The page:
So AG Holder is Backing Away from Civilian Trials for Terrorists?
Seven paragraphs into this New York Times article about US Attorney General Eric Holder once again finding his political voice (and, as someone who very much wants a change of administration in three years, I say, let the man speak) comes this.
“I have to do a better job in explaining the decisions that I have made,” Mr. Holder also said, adding, “I have to be more forceful in advocating for why I believe these are trials that should be held on the civilian side.”
But now Mr. Holder is in the awkward position of pushing for an approach that he acknowledges he would accept defeat on. The administration hopes to announce a new venue for the Sept. 11 trial within three weeks, he said last Tuesday. But Congress could pass legislation requiring that Mr. Mohammed be tried by a military commission, or Mr. Obama himself could change direction.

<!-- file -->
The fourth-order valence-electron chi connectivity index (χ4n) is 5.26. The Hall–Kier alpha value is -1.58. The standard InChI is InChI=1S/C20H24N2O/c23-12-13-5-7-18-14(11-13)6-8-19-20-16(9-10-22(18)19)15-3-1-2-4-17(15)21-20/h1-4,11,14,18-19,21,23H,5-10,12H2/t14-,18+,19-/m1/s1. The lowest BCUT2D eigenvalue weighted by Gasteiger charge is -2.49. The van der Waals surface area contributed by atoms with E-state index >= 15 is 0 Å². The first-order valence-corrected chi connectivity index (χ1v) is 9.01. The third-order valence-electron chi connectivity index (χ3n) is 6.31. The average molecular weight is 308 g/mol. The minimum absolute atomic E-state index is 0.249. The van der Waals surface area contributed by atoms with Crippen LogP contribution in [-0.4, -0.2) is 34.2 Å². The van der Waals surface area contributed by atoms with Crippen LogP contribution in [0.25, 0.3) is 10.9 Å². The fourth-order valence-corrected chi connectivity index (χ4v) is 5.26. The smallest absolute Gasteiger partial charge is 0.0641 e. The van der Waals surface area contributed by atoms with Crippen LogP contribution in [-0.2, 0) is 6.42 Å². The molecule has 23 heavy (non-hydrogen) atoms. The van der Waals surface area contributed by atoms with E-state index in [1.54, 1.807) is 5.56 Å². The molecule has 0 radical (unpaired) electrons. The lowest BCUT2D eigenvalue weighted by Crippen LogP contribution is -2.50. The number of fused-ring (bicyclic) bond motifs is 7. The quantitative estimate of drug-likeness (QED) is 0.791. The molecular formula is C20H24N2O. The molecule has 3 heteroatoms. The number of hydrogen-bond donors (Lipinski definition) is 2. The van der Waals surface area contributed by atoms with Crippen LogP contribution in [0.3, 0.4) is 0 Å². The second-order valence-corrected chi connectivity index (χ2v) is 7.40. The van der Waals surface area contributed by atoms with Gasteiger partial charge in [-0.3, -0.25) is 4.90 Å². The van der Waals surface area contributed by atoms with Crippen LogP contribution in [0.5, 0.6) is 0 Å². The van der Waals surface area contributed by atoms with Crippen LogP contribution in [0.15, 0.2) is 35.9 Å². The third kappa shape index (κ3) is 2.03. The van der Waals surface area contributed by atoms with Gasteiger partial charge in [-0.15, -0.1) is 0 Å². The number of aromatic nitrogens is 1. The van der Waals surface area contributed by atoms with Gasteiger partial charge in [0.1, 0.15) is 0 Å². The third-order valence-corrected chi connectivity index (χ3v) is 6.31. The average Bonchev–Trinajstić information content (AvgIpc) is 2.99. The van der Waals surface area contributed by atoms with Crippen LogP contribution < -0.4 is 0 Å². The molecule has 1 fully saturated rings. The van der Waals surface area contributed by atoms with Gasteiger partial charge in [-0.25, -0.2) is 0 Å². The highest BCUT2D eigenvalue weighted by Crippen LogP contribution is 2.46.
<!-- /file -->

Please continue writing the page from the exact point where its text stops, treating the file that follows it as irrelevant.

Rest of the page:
“You always have to be flexible,” Mr. Holder said, allowing that justice could be served in a commission trial, too, and praising generals who “adapt their game plans” as the situation changes.
True, justice could be served in a military commission, as well. It’s just that this is quite a volte face in only three months, Mr. Attorney General.
Interesting, by the way, that this dramatic shift is mentioned as a minor, unrelated aside well into an article about political tactics. Doesn’t this revelation merit its own story and properly descriptive headline?